METRO WEST DAILY NEWS – The results of a study to examine potential future uses for the Walker Building are slated to be presented to the City Council in early 2017.
The Marlborough Economic Development Corporation this summer tapped Cambridge-based architects SMMA to analyze possible reuse options for the Main Street landmark. Officials from SMMA toured and conducted an extensive review of the building the past few months and are in the process of narrowing the best potential future uses, said Meredith Harris, executive director of the MEDC.
The study will also feature a review of parking in the area, said Harris.
Harris anticipates SMMA will provide the results of the study to MEDC officials by the end of the month. The findings will then be presented to city councilors and a public hearing will be held sometime early next year. Dates for the presentation to the City Council and public hearing have not been scheduled, she said.
“We’re coming to the end,” said Harris.
City officials may then opt to send requests for proposals to developers, said Harris.
The City Council this spring signed off on spending $75,000 to hire a firm to examine how to best use the downtown property, which currently only houses a handful of offices. More than half of the space inside the 60,000-square-foot building is vacant. The Community Development Authority moved its offices from the facility to the former senior center in December. The Veterans Department recently moved to the new senior center.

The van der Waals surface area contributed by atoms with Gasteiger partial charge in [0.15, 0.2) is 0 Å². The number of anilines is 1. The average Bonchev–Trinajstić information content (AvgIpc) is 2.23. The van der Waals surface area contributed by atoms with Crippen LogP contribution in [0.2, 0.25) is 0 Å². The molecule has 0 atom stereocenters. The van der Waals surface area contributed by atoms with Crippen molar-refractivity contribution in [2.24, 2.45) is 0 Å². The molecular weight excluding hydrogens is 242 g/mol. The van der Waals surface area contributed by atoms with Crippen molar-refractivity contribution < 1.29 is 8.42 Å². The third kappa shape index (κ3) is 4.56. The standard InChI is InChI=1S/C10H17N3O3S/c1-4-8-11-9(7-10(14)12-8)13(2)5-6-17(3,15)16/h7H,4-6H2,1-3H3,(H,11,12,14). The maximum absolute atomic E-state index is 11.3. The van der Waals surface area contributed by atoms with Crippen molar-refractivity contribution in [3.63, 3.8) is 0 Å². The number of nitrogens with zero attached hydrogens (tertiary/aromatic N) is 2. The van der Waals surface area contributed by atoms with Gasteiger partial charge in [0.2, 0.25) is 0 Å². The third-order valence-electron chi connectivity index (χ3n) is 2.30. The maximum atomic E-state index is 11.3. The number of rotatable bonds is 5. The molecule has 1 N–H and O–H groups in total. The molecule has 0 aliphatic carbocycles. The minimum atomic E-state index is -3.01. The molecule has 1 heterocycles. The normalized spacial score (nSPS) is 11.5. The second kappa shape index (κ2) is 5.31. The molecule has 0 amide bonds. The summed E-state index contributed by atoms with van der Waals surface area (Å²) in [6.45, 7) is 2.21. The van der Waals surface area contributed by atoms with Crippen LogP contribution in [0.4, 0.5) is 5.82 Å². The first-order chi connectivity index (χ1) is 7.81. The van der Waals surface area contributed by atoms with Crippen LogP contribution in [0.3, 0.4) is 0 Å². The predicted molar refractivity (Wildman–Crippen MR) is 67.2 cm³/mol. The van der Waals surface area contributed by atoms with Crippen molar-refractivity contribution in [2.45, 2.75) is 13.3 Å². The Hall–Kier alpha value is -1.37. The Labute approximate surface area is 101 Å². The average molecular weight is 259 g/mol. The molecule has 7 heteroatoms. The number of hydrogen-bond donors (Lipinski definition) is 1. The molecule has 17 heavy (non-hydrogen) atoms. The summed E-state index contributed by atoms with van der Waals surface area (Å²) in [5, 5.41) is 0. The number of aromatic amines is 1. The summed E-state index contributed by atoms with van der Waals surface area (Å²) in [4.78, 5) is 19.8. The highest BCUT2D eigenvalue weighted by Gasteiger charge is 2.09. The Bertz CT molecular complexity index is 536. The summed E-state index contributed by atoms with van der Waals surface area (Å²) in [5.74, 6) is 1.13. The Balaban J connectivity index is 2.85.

MEDC officials and Mayor Arthur Vigeant have stressed that any future use of the Walker Building will be predicated on the building’s exterior remaining unchanged.
City officials have said there are few opportunities downtown where such a large property exists that could act as an economic engine. A downtown staple for decades, the Walker Building has been characterized by city officials as a gem, but also an under-performing asset.
“The Walker Building is a major piece of downtown,” said Harris. “It’s near and dear to everyone’s hearts in the city.”
The MEDC’s executive committee last year discussed redeveloping the property to help stimulate economic activity in the new “Marlborough Village” zoning district.
The City Council in late 2014 approved new downtown rezoning aimed at spurring redevelopment to bring hotels, brew pubs, bed and breakfasts, music recording studios and a performing arts center to downtown.
Discussing the issue in the spring, city councilors suggested a handful of new functions for the property, including a community center, housing, a new library, a performing arts center and office space.
This article by Jeff Malachowski originally appeared here.